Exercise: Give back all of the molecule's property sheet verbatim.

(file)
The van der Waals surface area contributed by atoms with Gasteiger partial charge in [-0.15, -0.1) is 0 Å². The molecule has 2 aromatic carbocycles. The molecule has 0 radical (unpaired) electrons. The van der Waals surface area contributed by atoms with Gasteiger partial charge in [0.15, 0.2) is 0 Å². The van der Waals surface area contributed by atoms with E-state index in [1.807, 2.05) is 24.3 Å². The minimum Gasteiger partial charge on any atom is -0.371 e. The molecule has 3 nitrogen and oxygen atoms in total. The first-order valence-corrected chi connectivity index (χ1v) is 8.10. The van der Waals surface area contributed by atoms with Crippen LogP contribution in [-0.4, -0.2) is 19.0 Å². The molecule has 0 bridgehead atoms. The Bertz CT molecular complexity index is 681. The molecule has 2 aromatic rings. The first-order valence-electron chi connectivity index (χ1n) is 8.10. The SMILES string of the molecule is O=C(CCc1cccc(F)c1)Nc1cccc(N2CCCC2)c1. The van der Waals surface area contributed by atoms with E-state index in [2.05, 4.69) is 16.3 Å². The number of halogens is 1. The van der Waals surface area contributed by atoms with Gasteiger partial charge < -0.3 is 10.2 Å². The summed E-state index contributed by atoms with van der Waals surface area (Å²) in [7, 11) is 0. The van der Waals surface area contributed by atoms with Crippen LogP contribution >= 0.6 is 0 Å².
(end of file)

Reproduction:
The van der Waals surface area contributed by atoms with Gasteiger partial charge in [-0.15, -0.1) is 0 Å². The molecule has 2 aromatic carbocycles. The molecule has 0 radical (unpaired) electrons. The van der Waals surface area contributed by atoms with Gasteiger partial charge in [0.15, 0.2) is 0 Å². The van der Waals surface area contributed by atoms with E-state index in [1.807, 2.05) is 24.3 Å². The minimum Gasteiger partial charge on any atom is -0.371 e. The molecule has 3 nitrogen and oxygen atoms in total. The first-order valence-corrected chi connectivity index (χ1v) is 8.10. The van der Waals surface area contributed by atoms with Crippen LogP contribution in [-0.4, -0.2) is 19.0 Å². The molecule has 0 bridgehead atoms. The Bertz CT molecular complexity index is 681. The molecule has 2 aromatic rings. The first-order valence-electron chi connectivity index (χ1n) is 8.10. The SMILES string of the molecule is O=C(CCc1cccc(F)c1)Nc1cccc(N2CCCC2)c1. The van der Waals surface area contributed by atoms with E-state index in [2.05, 4.69) is 16.3 Å². The number of halogens is 1. The van der Waals surface area contributed by atoms with Gasteiger partial charge < -0.3 is 10.2 Å². The summed E-state index contributed by atoms with van der Waals surface area (Å²) in [7, 11) is 0. The van der Waals surface area contributed by atoms with Crippen LogP contribution >= 0.6 is 0 Å².